CDI Systems

The last of my visits was to CDI Systems (https://www.cdisys.com) where I met with Itzhak Levit (CEO of the company)  They are a software company that designs and develops databases used by libraries worldwide, including an ecommerce system for book distribution.  You may say they furnish the brains so that librarians can gather and share bibliographic information and content.  I never really talked to a vendor who supplied the wisdom for me to do my work.  CDI Systems is located in Jerusalem’s high-tech industrial park, Beck Science Center Har Hotzvim.  The buildings do not look like Jerusalem buildings.  They could be located in suburban areas of any American city. Many companies are small and some are the among the world giants such as Cisco and Mobileye[7].

CDI Systems’  customers include book publishers in many disciplines, universities, law offices, and book vendors. They have offices in  Europe and China. Recently they launched www.peterbooks.com/en[8], a platform for the sale of print on demand, print and digital books. The Bar-Ilan Online Responsa project is also their product.  This project is the world’s largest collection of Torah literature and responsa. CDI products in the Jewish domain include The Bibliography of the Hebrew Book, Cotar, Institute of Talmudic Research, The Holocaust Responsa and more.  Judaica librarians know about these databases, but the company behind them is less known.  I learned about their business and model and products.  I gave them a few suggestions of where they may seek new customers.  Of concern to libraries is how publishers deal with digital rights. CDI Systems solution includes also their own Digital Rights Management proprietary technology, thus offering publishers a solution to protect the usage of their electronic publications (intellectual content) and limit it to authorized users only. Vendors (publishers and their agents) can sell digital copies without concern about unauthorized distribution. For example a library will purchase an e-book.  Digital Right Management will allow the library to lend electronic copies to authorized users.   My college library is not a potential customer because we have no Jewish studies, but a rabbinical or Jewish scholarly organization may be able to subscribe to the Judaica databases for their members.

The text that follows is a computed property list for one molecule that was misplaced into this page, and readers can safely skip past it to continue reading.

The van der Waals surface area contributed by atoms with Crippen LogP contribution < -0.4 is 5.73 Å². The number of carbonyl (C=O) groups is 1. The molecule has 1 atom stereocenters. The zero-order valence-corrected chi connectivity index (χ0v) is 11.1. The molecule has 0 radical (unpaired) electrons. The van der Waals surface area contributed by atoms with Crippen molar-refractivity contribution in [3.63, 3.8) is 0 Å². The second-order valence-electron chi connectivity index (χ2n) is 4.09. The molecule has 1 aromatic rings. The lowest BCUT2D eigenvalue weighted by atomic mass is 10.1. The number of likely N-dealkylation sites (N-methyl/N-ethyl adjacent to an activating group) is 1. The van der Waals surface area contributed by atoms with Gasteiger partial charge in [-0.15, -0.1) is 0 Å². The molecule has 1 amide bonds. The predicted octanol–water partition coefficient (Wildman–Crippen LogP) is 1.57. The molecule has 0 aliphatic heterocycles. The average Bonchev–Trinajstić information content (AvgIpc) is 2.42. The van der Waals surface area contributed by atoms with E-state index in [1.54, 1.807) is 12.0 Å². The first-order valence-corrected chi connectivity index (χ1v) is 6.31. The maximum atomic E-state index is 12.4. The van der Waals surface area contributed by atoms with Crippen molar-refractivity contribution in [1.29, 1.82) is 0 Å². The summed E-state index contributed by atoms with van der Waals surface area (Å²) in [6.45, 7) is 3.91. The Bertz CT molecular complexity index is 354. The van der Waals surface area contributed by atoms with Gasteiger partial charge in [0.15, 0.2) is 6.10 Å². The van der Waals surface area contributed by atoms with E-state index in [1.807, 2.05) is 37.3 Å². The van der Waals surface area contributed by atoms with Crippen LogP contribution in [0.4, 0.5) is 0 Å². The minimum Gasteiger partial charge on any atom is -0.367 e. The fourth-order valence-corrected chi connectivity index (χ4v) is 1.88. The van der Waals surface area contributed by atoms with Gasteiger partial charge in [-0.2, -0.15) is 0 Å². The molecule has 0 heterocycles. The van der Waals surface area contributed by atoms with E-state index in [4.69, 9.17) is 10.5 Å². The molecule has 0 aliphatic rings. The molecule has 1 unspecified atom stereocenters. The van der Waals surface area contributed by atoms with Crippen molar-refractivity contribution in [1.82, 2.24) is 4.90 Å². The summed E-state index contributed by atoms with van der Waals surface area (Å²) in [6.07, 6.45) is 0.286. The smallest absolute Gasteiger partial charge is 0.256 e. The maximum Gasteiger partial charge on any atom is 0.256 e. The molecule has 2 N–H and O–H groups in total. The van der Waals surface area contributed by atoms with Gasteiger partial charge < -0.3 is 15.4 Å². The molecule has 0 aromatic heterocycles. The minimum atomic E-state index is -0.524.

I visited places that very connected to world beyond Israel.  While the National Library has national interests as a major mission, as a national library they have connections to libraries worldwide.  Bibliographic records created by the National Library are available via WorldCat to libraries around the world. Decisions made concerning Hebrew cataloging affect other libraries that catalog in Hebrew.  The University of Haifa is a model of diversity and their library reflects this in their collection building.  They are a tri-lingual (Hebrew, Arabic and English) operation where Jews and non-Jews, Israelis and foreigners learn. The Schechter Institute is much smaller in their academic reach.  However,  since they are named after one of my academic heroes, they have a special place in my universe.

CDI  Systems as a for profit company is totally on a different financial model than government agencies and academic institutions, but they are dependent on them for their living.  They seek excellence in ways that colleges and universities cannot.  They also can reach out to East Asia and Europe in ways that non-profit Israeli institutions cannot.  While the news media would have viewers and readers believe Israeli society is full of clashes, there are companies that just want to help society and  make money in the process, universities that want to teach the next generation of scholars and citizens, and a national library that wants to make sure human knowledge is gathered, saved and shared. All of these places that I visited want to spread knowledge.  With knowledge comes truth and with truth comes a better appreciation of the world around us.[9]

[1]  Jüdisches Kinderleben im Spiegel jüdischer Kinderbücher : eine Austellung der Universitätsbibliothek Oldenburg mit dem Kindheitsmuseum Marburg / herausgegeben von Helge-Ulrike Hyams [and others]. Oldenburg : Bibliotheks- und Informationsssystem der Universität Oldenburg, 1998.  This book is the "Catalog for the 17th Exhibition of the University Library as part of the Oldenburg Children and Youth Book Fair 1998 in the Stadtmuseum Oldenburg ..."